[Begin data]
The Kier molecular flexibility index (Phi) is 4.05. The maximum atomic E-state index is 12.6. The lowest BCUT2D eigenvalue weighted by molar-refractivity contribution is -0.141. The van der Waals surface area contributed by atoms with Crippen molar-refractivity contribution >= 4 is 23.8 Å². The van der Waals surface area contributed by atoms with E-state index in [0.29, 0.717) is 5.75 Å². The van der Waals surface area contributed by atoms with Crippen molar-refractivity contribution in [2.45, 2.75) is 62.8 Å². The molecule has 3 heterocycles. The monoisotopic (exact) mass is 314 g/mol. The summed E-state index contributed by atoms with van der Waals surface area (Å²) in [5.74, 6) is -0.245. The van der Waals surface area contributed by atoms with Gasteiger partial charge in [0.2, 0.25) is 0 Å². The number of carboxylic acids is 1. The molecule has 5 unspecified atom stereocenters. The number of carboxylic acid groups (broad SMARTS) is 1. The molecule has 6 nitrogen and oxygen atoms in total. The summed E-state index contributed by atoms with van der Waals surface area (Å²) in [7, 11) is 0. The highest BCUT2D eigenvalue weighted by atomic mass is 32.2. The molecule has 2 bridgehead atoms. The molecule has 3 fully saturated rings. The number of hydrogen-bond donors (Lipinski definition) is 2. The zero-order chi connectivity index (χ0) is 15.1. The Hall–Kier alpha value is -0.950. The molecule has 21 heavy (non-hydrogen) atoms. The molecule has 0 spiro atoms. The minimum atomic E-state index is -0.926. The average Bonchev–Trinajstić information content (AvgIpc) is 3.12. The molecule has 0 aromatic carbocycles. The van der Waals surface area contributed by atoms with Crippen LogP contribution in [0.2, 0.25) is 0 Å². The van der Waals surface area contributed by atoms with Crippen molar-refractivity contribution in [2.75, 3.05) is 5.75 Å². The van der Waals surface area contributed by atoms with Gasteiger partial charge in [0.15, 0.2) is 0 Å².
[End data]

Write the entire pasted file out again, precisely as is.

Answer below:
The Kier molecular flexibility index (Phi) is 4.05. The maximum atomic E-state index is 12.6. The lowest BCUT2D eigenvalue weighted by molar-refractivity contribution is -0.141. The van der Waals surface area contributed by atoms with Crippen molar-refractivity contribution >= 4 is 23.8 Å². The van der Waals surface area contributed by atoms with E-state index in [0.29, 0.717) is 5.75 Å². The van der Waals surface area contributed by atoms with Crippen molar-refractivity contribution in [2.45, 2.75) is 62.8 Å². The molecule has 3 heterocycles. The monoisotopic (exact) mass is 314 g/mol. The summed E-state index contributed by atoms with van der Waals surface area (Å²) in [5.74, 6) is -0.245. The van der Waals surface area contributed by atoms with Gasteiger partial charge in [0.2, 0.25) is 0 Å². The number of carboxylic acids is 1. The molecule has 5 unspecified atom stereocenters. The number of carboxylic acid groups (broad SMARTS) is 1. The molecule has 6 nitrogen and oxygen atoms in total. The summed E-state index contributed by atoms with van der Waals surface area (Å²) in [7, 11) is 0. The highest BCUT2D eigenvalue weighted by atomic mass is 32.2. The molecule has 2 bridgehead atoms. The molecule has 3 fully saturated rings. The number of hydrogen-bond donors (Lipinski definition) is 2. The zero-order chi connectivity index (χ0) is 15.1. The Hall–Kier alpha value is -0.950. The molecule has 21 heavy (non-hydrogen) atoms. The molecule has 0 spiro atoms. The minimum atomic E-state index is -0.926. The average Bonchev–Trinajstić information content (AvgIpc) is 3.12. The molecule has 0 aromatic carbocycles. The van der Waals surface area contributed by atoms with Crippen LogP contribution in [0.2, 0.25) is 0 Å². The van der Waals surface area contributed by atoms with Crippen molar-refractivity contribution in [2.75, 3.05) is 5.75 Å². The van der Waals surface area contributed by atoms with Gasteiger partial charge in [0.15, 0.2) is 0 Å².